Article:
Journal article

Sadeh S, Clopath C, Rotter S, 2015, Processing of Feature Selectivity in Cortical Networks with Specific Connectivity (vol 10, e0127547, 2015), PLOS ONE, Vol: 10, ISSN: 1932-6203

Journal article

Sadeh S, Clopath C, Rotter S, 2015, Emergence of Functional Specificity in Balanced Networks with Synaptic Plasticity, PLOS Computational Biology, Vol: 11, ISSN: 1553-734X

In rodent visual cortex, synaptic connections between orientation-selective neurons are unspecific at the time of eye opening, and become to some degree functionally specific only later during development. An explanation for this two-stage process was proposed in terms of Hebbian plasticity based on visual experience that would eventually enhance connections between neurons with similar response features. For this to work, however, two conditions must be satisfied: First, orientation selective neuronal responses must exist before specific recurrent synaptic connections can be established. Second, Hebbian learning must be compatible with the recurrent network dynamics contributing to orientation selectivity, and the resulting specific connectivity must remain stable for unspecific background activity. Previous studies have mainly focused on very simple models, where the receptive fields of neurons were essentially determined by feedforward mechanisms, and where the recurrent network was small, lacking the complex recurrent dynamics of large-scale networks of excitatory and inhibitory neurons. Here we studied the emergence of functionally specific connectivity in large-scale recurrent networks with synaptic plasticity. Our results show that balanced random networks, which already exhibit highly selective responses at eye opening, can develop feature-specific connectivity if appropriate rules of synaptic plasticity are invoked within and between excitatory and inhibitory populations. If these conditions are met, the initial orientation selectivity guides the process of Hebbian learning and, as a result, functionally specific and a surplus of bidirectional connections emerge. Our results thus demonstrate the cooperation of synaptic plasticity and recurrent dynamics in large-scale functional networks with realistic receptive fields, highlight the role of inhibition as a critical element in this process, and paves the road for further computational studies of sensory proc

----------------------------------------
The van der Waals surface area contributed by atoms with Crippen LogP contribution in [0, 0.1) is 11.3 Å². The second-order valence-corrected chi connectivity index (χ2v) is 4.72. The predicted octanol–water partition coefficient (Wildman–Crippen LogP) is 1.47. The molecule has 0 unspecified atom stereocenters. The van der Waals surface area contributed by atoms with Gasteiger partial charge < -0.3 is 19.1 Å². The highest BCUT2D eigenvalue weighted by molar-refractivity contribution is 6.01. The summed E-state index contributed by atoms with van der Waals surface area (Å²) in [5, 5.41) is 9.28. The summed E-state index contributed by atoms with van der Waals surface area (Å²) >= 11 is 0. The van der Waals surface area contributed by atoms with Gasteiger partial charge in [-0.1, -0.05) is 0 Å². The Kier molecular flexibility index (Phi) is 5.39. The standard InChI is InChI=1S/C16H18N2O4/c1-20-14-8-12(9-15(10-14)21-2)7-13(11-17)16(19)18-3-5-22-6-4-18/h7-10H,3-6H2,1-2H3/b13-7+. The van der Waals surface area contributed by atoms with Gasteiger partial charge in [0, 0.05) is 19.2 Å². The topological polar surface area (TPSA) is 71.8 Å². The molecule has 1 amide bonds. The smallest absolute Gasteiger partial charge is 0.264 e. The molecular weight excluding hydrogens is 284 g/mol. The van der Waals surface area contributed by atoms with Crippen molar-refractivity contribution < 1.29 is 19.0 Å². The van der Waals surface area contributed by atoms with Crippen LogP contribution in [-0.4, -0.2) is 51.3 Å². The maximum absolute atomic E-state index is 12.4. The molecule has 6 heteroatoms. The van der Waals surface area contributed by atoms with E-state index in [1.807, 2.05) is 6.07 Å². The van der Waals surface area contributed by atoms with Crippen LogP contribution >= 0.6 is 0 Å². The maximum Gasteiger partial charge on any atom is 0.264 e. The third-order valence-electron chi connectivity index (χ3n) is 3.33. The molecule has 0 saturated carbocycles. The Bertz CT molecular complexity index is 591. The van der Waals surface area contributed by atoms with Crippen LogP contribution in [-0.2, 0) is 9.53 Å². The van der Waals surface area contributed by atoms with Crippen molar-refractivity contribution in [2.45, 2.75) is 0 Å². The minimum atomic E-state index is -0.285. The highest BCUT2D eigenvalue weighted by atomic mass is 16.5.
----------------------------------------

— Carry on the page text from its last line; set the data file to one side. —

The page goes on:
Journal article

Sadeh S, Clopath C, Rotter S, 2015, Processing of Feature Selectivity in Cortical Networks with Specific Connectivity, PLOS One, Vol: 10, ISSN: 1932-6203

Although non-specific at the onset of eye opening, networks in rodent visual cortex attain a non-random structure after eye opening, with a specific bias for connections between neurons of similar preferred orientations. As orientation selectivity is already present at eye opening, it remains unclear how this specificity in network wiring contributes to feature selectivity. Using large-scale inhibition-dominated spiking networks as a model, we show that feature-specific connectivity leads to a linear amplification of feedforward tuning, consistent with recent electrophysiological single-neuron recordings in rodent neocortex. Our results show that optimal amplification is achieved at an intermediate regime of specific connectivity. In this configuration a moderate increase of pairwise correlations is observed, consistent with recent experimental findings. Furthermore, we observed that feature-specific connectivity leads to the emergence of orientation-selective reverberating activity, and entails pattern completion in network responses. Our theoretical analysis provides a mechanistic understanding of subnetworks’ responses to visual stimuli, and casts light on the regime of operation of sensory cortices in the presence of specific connectivity.

Journal article